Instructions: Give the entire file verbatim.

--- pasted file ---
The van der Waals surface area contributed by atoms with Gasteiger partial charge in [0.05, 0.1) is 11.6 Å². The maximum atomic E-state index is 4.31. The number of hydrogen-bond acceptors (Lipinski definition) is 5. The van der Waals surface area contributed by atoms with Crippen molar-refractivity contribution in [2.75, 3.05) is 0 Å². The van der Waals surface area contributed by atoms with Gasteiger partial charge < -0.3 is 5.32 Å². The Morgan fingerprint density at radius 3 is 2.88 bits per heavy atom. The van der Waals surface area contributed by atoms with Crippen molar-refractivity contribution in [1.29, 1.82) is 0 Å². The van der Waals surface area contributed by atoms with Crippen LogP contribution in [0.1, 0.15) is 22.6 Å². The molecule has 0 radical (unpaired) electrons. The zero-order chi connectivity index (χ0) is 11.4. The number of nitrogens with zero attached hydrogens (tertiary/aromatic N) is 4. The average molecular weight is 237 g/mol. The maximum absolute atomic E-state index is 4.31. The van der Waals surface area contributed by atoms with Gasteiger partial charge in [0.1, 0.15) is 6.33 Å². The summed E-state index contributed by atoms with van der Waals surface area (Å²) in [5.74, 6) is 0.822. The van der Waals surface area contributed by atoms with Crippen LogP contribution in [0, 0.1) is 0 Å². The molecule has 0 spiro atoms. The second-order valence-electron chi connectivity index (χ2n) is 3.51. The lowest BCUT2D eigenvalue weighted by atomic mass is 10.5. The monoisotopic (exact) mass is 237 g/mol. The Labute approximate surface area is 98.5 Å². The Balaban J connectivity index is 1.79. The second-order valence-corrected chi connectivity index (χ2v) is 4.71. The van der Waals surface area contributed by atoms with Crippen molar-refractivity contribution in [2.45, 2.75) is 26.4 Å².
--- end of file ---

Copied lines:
The van der Waals surface area contributed by atoms with Gasteiger partial charge in [0.05, 0.1) is 11.6 Å². The maximum atomic E-state index is 4.31. The number of hydrogen-bond acceptors (Lipinski definition) is 5. The van der Waals surface area contributed by atoms with Crippen molar-refractivity contribution in [2.75, 3.05) is 0 Å². The van der Waals surface area contributed by atoms with Gasteiger partial charge < -0.3 is 5.32 Å². The Morgan fingerprint density at radius 3 is 2.88 bits per heavy atom. The van der Waals surface area contributed by atoms with Crippen molar-refractivity contribution in [1.29, 1.82) is 0 Å². The van der Waals surface area contributed by atoms with Crippen LogP contribution in [0.1, 0.15) is 22.6 Å². The molecule has 0 radical (unpaired) electrons. The zero-order chi connectivity index (χ0) is 11.4. The number of nitrogens with zero attached hydrogens (tertiary/aromatic N) is 4. The average molecular weight is 237 g/mol. The maximum absolute atomic E-state index is 4.31. The van der Waals surface area contributed by atoms with Gasteiger partial charge in [0.1, 0.15) is 6.33 Å². The summed E-state index contributed by atoms with van der Waals surface area (Å²) in [5.74, 6) is 0.822. The van der Waals surface area contributed by atoms with Crippen LogP contribution in [0, 0.1) is 0 Å². The molecule has 0 spiro atoms. The second-order valence-electron chi connectivity index (χ2n) is 3.51. The lowest BCUT2D eigenvalue weighted by atomic mass is 10.5. The monoisotopic (exact) mass is 237 g/mol. The Labute approximate surface area is 98.5 Å². The Balaban J connectivity index is 1.79. The second-order valence-corrected chi connectivity index (χ2v) is 4.71. The van der Waals surface area contributed by atoms with Crippen molar-refractivity contribution in [2.45, 2.75) is 26.4 Å².